100 years ago today, Dylan Thomas was born.
So with kind permission of Barbara Scott Emmett, an extraordinary wordsmith herself and author of Delirium, The Rimbaud Delusion, I share my guest blog for her on Poetry: The One That Got Away, as my mark of respect.
I woke up this morning with a regret.
Nothing unusual there. Yet this time, said regret was unconnected to a bottle of tequila, a roguish pair of eyebrows or another spectacular failure in a foreign language.
I realise I told a lie.
Yesterday, someone asked me if I read poetry. “Poetry? Not really my thing,” I said. “Much rather read a book.”
That is an untruth.
I met Poetry in primary school. We got on well. Blake’s Songs of Innocence and Experience lured me in and RS Thomas finished the job. Kiss-chase and rounders were neglected for lines such as these:
Men of the hills, wantoners, men of Wales
With your sheep and your pigs and your ponies, your sweaty females
How I have hated you …
Secondary school led me to another Thomas. (Listen to this now and if you are not smitten in 90 seconds then you can stuff your Christmas card.)
Here are words, looking for trouble.
Here are words in a strange, ancient rhythm I already know.
Here are words tumbling, effervescing, colliding, exploding with energy and lyrical power.
Poetry made me laugh and cry. Poetry understood me. I swore eternal allegiance.
Biology was one of my favourite subjects in Sixth Form. Kidneys are intriguing. But arts and sciences don’t mix so I did French Literature instead. Poetry and I went InterRailing and met Paul Verlaine. Green and the earthy passion contained in those words connected with a song I’d heard – Leonard Cohen’s I’m Your Man. Love as raw exposure.
(I was only sixteen at the time and my poems were devoted to some public school twit I met on a sponsored walk. Still, his kidneys are mine now.)
University’s Professor Turner turned me on to Wordsworth and the worth of words. His lecture on Nutting is still etched on my memory and caused one of my housemates to fall in love with his forearms. I kept reading French poets, not least to be pretentious, and bumped into Baudelaire. An encounter I’ll never regret.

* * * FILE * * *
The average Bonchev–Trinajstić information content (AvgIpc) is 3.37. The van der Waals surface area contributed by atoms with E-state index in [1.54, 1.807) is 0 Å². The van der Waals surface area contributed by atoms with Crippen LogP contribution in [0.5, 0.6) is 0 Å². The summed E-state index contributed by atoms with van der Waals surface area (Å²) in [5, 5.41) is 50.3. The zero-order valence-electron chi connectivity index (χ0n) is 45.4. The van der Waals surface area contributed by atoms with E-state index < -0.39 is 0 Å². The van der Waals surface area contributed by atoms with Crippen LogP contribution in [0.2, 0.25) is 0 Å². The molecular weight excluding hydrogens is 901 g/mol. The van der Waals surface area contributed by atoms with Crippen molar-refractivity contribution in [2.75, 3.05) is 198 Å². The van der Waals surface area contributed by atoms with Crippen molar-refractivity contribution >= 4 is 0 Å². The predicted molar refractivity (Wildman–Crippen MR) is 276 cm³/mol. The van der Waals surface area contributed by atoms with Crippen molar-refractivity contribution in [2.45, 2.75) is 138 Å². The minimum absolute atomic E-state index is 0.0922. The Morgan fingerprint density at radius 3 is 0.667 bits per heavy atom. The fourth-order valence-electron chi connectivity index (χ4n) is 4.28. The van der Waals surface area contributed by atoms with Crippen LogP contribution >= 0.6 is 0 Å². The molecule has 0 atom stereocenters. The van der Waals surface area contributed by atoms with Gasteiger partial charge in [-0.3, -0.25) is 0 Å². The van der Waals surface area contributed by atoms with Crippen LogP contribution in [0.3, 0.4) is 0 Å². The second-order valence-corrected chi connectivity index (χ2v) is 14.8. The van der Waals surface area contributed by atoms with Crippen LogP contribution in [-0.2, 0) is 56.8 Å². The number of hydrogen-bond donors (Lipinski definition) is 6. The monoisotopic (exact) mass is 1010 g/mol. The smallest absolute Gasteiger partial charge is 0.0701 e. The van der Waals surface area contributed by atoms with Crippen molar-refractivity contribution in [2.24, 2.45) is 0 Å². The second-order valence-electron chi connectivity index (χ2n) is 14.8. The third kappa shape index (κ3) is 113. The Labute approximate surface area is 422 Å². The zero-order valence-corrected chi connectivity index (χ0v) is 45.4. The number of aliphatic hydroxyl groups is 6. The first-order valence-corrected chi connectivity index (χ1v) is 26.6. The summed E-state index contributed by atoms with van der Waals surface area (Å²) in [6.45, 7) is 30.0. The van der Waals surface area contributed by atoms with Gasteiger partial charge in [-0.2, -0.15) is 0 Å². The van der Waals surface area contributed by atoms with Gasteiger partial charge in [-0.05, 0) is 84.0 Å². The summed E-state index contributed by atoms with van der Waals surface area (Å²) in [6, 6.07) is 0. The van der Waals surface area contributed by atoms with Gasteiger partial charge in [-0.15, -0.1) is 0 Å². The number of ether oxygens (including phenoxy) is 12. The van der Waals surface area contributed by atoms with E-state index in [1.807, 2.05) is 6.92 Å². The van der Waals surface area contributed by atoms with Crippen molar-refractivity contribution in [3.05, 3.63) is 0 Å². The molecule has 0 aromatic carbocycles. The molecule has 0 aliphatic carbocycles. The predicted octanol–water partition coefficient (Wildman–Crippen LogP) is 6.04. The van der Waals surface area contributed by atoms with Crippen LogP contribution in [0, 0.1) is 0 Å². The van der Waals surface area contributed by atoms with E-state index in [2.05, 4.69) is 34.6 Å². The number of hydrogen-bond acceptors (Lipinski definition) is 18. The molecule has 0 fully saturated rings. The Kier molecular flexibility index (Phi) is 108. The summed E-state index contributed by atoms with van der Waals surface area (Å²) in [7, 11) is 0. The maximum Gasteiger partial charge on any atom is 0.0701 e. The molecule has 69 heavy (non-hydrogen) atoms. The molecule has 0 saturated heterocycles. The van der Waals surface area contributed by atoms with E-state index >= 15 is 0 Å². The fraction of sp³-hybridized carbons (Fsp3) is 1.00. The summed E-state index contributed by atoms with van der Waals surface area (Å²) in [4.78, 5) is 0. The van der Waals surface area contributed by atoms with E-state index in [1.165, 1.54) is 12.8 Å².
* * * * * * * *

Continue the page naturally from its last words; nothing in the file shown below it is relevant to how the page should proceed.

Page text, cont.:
As often happens with childhood friends, Poetry and I drifted apart. I got in with a bad crowd (Crime), dropped out for a while (Literary Fiction) and messed about with one night stands (Short Stories). I knew where to find Poetry but wondered if we had anything in common anymore? In weak moments, I looked it up. Re-reading Robert Graves after The White Goddess: An Encounter, I recalled how poems of war carried a mightier punch than any footage or statistics. Raw words connected. Stag’s Leap by Sharon Olds – a different kind of war – left me wretched and awed.
One compilation CD in my car includes Nick Cave, PM Dawn, Suzanne Vega, Tom Waits, Leonard Cohen (hello again) Alanis Morrisette and Joni Mitchell. I keep getting it mixed up with the others, so needed an identifying title. Why did I collect these singers/songwriters on one album?
Because they use words in a way that shocks me, gives me shivers, sends me pictures, tells me stories and makes me think. Words doing things I didn’t know they could. Like Poetry used to do.
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